Econet rights issue flop- was this not what Masiyiwa wanted from the start?


Econet boss Strive Masiyiwa was yesterday reported to have pumped$100 million into his Zimbabwean operation after a $130 million rights offer only got 25 percent support from investors.

The offer, described by financial news agency The Source as possibly the biggest ever local capital raise, was mired in controversy right from the start.

First there were reports that it had not been sanctioned by the Zimbabwe Stock Exchange.

Then there were complaints that it excluded local investors because it wanted the shares bought offshore.

But all these hiccups were reportedly resolved and the offer went ahead.

But The Insider reported from the start that the way the rights offer had been forced onto the market was the same approach Masiyiwa used more than a decade ago to increase his shareholding in the country’s biggest mobile phone network operator.

It argued that the reason for the rights offer, to pay of the company’s external debts of just over $128 million, was quite flimsy as there was no urgency.

The bulk of the debt, some $75 million was only due in 2019, unless, of course, there was something else that the company was not telling investors.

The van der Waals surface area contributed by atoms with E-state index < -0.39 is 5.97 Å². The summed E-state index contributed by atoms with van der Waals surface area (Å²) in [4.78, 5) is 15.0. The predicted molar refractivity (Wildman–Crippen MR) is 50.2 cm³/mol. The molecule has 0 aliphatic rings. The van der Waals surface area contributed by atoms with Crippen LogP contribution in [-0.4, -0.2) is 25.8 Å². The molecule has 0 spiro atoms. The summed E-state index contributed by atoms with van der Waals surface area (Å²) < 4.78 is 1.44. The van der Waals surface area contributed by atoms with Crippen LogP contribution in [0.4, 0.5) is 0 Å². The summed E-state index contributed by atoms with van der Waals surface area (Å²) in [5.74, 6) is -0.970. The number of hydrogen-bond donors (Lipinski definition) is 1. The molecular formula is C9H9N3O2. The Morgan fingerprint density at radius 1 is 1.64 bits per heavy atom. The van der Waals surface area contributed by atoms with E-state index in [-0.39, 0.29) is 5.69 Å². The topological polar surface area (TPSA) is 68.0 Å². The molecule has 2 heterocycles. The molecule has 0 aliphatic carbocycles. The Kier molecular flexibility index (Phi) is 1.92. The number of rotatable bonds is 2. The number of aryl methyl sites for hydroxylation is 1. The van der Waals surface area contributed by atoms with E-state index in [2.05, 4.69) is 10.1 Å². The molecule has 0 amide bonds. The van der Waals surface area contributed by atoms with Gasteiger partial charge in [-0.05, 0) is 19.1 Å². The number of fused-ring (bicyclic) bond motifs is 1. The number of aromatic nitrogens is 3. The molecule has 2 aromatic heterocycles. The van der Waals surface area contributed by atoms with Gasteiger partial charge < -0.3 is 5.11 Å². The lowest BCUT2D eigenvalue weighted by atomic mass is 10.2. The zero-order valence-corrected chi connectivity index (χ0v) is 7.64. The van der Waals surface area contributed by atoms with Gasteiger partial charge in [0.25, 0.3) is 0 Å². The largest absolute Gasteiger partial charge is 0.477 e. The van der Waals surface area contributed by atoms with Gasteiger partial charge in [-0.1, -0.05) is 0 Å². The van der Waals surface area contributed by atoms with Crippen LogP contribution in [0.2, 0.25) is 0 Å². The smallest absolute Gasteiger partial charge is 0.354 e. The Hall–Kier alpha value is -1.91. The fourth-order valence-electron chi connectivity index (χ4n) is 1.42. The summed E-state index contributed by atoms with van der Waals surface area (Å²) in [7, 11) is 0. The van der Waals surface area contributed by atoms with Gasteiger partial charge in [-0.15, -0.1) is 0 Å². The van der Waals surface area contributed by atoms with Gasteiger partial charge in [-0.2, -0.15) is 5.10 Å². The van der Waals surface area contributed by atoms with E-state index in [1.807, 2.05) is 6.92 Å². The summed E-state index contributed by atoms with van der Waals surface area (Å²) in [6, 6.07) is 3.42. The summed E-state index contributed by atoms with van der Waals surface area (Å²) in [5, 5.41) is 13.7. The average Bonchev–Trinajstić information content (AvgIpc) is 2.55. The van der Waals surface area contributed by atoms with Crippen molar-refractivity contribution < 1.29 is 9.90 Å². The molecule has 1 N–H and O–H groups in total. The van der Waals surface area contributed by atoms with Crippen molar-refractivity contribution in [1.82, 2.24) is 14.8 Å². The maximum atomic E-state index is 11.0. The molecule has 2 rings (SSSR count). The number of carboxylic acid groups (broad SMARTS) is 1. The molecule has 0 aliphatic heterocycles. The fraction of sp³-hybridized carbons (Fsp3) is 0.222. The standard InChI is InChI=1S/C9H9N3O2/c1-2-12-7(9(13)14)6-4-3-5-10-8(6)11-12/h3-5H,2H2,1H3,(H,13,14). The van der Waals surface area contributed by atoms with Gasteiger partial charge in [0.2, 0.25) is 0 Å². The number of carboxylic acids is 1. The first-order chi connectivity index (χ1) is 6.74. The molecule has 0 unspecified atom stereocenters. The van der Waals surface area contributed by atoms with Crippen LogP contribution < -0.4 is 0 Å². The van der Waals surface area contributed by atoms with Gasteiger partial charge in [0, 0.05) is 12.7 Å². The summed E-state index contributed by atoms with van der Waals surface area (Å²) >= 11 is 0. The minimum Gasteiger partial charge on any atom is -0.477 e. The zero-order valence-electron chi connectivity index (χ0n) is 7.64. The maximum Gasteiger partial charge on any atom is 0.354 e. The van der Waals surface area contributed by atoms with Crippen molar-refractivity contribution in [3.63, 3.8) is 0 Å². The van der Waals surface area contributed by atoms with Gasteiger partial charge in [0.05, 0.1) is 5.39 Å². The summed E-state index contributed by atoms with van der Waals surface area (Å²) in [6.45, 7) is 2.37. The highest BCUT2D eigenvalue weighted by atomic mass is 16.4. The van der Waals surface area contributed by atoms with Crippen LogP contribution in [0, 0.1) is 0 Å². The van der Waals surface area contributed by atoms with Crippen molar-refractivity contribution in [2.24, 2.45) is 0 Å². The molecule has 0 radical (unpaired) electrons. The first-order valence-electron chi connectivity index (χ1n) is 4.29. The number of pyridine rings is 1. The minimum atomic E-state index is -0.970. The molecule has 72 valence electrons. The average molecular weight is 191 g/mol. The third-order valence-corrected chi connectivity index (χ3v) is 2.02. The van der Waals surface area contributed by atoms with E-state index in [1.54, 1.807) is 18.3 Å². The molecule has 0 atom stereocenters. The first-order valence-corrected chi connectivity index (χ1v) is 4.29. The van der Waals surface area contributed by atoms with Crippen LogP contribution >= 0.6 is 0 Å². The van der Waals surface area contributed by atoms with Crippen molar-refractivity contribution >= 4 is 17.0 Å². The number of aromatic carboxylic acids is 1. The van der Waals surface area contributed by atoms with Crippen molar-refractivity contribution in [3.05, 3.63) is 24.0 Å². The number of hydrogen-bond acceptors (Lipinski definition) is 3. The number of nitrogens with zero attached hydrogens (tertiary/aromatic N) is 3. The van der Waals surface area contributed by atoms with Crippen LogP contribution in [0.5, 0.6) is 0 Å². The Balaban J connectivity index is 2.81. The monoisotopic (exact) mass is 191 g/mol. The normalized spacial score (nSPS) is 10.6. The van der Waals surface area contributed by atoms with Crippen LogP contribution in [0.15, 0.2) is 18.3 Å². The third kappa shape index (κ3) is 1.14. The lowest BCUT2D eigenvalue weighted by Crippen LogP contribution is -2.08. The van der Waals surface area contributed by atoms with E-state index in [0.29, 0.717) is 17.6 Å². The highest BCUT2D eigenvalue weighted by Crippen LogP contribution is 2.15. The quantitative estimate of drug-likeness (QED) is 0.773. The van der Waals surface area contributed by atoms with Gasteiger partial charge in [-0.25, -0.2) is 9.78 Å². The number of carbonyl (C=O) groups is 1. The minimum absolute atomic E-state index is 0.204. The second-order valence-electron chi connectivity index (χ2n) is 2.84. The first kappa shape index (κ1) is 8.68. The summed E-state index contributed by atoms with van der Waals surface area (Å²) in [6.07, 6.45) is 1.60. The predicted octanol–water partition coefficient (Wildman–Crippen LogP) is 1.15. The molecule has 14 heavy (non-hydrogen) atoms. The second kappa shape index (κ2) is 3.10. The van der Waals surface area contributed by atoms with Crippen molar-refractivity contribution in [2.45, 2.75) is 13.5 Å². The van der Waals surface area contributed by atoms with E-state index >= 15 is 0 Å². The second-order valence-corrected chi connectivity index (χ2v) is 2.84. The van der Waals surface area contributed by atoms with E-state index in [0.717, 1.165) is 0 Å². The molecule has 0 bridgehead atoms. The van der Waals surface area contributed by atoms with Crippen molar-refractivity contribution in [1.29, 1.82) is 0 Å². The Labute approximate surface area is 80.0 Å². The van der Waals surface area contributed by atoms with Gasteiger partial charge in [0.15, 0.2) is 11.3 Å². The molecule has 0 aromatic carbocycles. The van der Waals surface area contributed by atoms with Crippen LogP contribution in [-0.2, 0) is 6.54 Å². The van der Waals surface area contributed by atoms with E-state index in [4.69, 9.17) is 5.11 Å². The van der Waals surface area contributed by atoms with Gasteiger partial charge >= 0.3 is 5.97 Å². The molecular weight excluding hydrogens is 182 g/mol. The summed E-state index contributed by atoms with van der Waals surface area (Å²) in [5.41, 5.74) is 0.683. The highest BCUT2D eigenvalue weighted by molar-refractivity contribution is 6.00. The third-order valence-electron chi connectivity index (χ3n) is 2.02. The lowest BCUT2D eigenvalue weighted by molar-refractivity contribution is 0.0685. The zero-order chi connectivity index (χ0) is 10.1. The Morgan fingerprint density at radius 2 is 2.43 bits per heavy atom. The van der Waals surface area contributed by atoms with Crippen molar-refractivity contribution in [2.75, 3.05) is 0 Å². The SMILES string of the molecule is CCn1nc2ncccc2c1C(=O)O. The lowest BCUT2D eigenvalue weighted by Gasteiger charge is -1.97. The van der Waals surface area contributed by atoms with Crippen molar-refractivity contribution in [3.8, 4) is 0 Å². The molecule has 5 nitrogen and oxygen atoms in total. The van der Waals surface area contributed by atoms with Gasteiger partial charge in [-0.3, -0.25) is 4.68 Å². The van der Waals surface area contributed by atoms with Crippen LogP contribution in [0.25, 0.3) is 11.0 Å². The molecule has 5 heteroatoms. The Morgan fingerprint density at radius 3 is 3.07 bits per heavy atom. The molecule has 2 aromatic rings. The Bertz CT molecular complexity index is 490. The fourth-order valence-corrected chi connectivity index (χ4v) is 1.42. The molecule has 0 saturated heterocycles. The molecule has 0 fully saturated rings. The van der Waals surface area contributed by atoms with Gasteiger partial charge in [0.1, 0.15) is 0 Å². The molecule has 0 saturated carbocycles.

The rights offer was guaranteed by Econet Wireless Global which already owns 30.02 percent of the Econet Wireless Zimbabwe.

After pumping $100 million more this shareholding could be boosted substantially.

The extent of this new shareholding will be known once the results of the offer are published.

But right now, in terms of the Zimbabwe Stock Exchange rules Econet Global only needs 4 percent more shares- which it has already surpassed- to make a mandatory offer to minority shareholders,

What then will this mean for Strive Masiyiwa and how will he use his increased control on the company.

As The Insider reported out of the $100 million Masiyiwa is reportedly pumping into Econet Zimbabwe as much as $85 million could have come from the Zimbabwean company which was asked to pay a 6 percent guarantee fee on the loans that reportedly necessitated the rights offer.

So in essence, Econet Global is only underwriting $15 million.

What financial mastery?


See also:

What is Strive Masiyiwa up to?

Is the Econet Rights offer really about paying off its debt or something else?

Who is really bailing out Econet Zimbabwe?




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Charles Rukuni
The Insider is a political and business bulletin about Zimbabwe, edited by Charles Rukuni. Founded in 1990, it was a printed 12-page subscription only newsletter until 2003 when Zimbabwe's hyper-inflation made it impossible to continue printing.


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